The recommended distribution of light intensity in the workshop is 10:3:1 that is, ten units of light on the bench pin and close working area, 3 units on the desk top and 1 unit of light for the background room lighting. This means that the light level on the bench pin itself is ten times stronger and more powerful than the background room lighting, and the lighting on the top of the bench is three times stronger than the background room lighting. Think of it like a surgical operation – you have most of the light right on the part being worked on.

Jewelers will drop gemstones.

Crouched over on hands and knees, bottom in the air and face to the floor is even known as ‘the jewelers position’ (pointed out by Kate Wolf). For this reason jewelers will have a flashlight handy, its sweeping beam at ground level will pick up the glint from most dropped stones. I have known goldsmiths install lighting under their bench just for this purpose. In North American benches which have several recessed shelves under the bench top above the filings drawer an installed small fluorescent tube can improve working in those layers and in the filings drawer. Jewelers also drop drill bits and burrs and a handy magnet is a quick way of picking them up.

Quality work demands magnification.

There is a reason that surgeons, and the best stonesetters and engravers use stereo microscopes to work with. More jewelers today than ever before are using optivisors, binocular loupes such as surgeons use, binocular microscopes and for the top end of the field, video cameras aimed at the working area which magnify onto a large TV screen or a mobile flat screen which is placed on the bench pin. Not looking at your hands while you work takes a moment or two to get used to but when the gem is two feet across you can really deal with subtleties in gemsetting quality.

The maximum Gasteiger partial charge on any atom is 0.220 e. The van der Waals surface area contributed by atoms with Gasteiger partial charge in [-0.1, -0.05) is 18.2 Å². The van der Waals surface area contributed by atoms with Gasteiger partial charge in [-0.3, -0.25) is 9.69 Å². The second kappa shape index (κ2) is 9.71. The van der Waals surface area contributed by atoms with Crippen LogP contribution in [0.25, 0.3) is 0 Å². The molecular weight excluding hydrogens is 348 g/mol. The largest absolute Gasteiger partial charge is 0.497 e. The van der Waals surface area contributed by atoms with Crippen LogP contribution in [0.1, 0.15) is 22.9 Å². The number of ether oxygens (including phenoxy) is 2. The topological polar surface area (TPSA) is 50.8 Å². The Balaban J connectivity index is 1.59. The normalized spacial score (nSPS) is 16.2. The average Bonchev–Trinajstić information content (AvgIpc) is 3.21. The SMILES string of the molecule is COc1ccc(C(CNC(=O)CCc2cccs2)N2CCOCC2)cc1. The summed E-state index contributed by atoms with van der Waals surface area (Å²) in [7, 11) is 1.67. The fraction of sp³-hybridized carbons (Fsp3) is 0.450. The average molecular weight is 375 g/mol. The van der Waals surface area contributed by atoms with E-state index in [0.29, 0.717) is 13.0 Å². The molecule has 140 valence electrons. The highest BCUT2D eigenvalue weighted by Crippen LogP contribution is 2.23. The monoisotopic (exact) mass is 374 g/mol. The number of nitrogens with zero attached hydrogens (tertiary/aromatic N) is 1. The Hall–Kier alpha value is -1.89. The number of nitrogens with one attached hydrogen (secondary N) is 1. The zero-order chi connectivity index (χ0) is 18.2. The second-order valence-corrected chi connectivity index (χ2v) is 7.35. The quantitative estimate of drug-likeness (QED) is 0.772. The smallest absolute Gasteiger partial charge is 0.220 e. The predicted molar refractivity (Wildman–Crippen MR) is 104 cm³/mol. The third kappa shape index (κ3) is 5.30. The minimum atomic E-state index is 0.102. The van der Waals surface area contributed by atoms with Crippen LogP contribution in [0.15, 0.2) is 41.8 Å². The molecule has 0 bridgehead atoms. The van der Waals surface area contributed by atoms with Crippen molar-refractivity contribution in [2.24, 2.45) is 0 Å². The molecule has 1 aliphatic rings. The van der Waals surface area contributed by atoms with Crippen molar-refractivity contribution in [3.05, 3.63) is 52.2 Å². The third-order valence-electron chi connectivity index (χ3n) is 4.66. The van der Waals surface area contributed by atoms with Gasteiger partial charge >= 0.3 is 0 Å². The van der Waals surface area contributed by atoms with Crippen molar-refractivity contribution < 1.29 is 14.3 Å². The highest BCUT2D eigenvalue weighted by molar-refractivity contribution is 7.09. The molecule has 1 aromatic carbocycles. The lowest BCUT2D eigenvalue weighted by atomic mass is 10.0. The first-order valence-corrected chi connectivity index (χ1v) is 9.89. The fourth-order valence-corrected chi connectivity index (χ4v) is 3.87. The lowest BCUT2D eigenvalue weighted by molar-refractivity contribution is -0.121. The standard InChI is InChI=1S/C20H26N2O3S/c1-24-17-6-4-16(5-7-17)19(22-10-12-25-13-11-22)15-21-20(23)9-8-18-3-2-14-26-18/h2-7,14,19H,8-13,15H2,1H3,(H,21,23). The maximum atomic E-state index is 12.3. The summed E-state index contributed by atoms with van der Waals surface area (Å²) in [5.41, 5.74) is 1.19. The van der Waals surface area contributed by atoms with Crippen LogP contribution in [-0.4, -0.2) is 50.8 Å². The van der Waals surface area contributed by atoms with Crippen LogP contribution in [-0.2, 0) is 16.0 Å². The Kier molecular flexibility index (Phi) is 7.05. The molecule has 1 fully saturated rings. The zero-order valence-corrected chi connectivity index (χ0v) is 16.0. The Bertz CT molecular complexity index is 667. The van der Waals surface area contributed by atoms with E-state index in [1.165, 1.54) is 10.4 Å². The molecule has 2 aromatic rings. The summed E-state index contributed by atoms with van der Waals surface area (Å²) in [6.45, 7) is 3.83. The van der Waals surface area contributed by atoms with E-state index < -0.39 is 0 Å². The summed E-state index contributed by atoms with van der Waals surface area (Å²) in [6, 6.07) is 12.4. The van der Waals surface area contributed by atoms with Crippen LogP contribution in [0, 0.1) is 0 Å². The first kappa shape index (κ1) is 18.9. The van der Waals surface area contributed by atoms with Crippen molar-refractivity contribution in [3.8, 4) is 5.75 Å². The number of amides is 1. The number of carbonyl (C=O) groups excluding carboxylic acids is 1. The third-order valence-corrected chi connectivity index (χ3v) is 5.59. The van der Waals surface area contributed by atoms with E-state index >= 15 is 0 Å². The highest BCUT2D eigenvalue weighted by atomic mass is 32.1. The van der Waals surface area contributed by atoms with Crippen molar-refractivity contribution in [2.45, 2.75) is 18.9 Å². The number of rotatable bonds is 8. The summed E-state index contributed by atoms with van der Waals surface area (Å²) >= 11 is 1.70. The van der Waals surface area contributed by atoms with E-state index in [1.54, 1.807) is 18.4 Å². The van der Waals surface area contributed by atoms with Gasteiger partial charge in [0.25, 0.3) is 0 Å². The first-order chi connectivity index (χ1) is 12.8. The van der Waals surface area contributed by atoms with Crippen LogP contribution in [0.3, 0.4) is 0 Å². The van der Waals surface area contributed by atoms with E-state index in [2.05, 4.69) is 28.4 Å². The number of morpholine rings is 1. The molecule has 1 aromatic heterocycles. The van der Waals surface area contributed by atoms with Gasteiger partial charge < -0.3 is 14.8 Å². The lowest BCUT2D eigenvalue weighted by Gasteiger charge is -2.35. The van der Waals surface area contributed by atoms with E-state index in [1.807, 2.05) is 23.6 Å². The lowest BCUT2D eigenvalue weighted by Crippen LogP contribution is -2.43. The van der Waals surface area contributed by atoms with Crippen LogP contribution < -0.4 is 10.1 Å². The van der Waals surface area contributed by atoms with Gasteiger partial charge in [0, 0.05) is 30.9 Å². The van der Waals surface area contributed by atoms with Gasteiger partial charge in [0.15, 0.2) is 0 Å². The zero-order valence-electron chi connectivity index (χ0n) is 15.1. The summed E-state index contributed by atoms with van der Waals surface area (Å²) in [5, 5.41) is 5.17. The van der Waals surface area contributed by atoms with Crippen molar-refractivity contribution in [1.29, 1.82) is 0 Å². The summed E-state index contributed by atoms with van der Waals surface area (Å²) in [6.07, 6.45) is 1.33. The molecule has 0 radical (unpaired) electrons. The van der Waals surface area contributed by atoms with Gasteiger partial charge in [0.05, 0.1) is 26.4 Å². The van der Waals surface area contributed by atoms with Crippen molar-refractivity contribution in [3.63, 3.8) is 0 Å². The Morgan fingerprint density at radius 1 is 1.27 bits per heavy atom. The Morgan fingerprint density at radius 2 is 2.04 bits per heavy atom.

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There are a lot of aging jewelers as well who are finding a need for magnification for ordinary work, taken care of up to a point by using drug store reading glasses. I have heard of stonesetters getting prescription glasses made at 4 or 6 times magnification which provide a large field of enlarged view.

It has been shown that when concentrating hard the blinking rate slows down. One is supposed to blink about 40 times a second to keep the eyes properly moist. When blinking decreases eyes can become sore, drys and itchy-so remember to blink. It is a good idea to change what you are doing now and then and focus at different distances and in different directions to keep the eyes feeling fresh.

In The Jeweler’s Bench Book, acclaimed metalsmith Charles Lewton-Brain offers expert advice on how you can choose the bench that best meets your needs—then modify it for maximum efficiency. With plentiful full-color illustrations, The Jeweler’s Bench Book covers everything from the basics of bench design to ingenious tips for tool storage and arrangement. It also includes real-life “tours” of how renowned jewelers have set up their own bench areas.

All rights reserved internationally. Copyright © Charles Lewton-Brain. Users have permission to download the information and share it as long as no money is made. No commercial use of this information is allowed without permission in writing from Charles Lewton-Brain.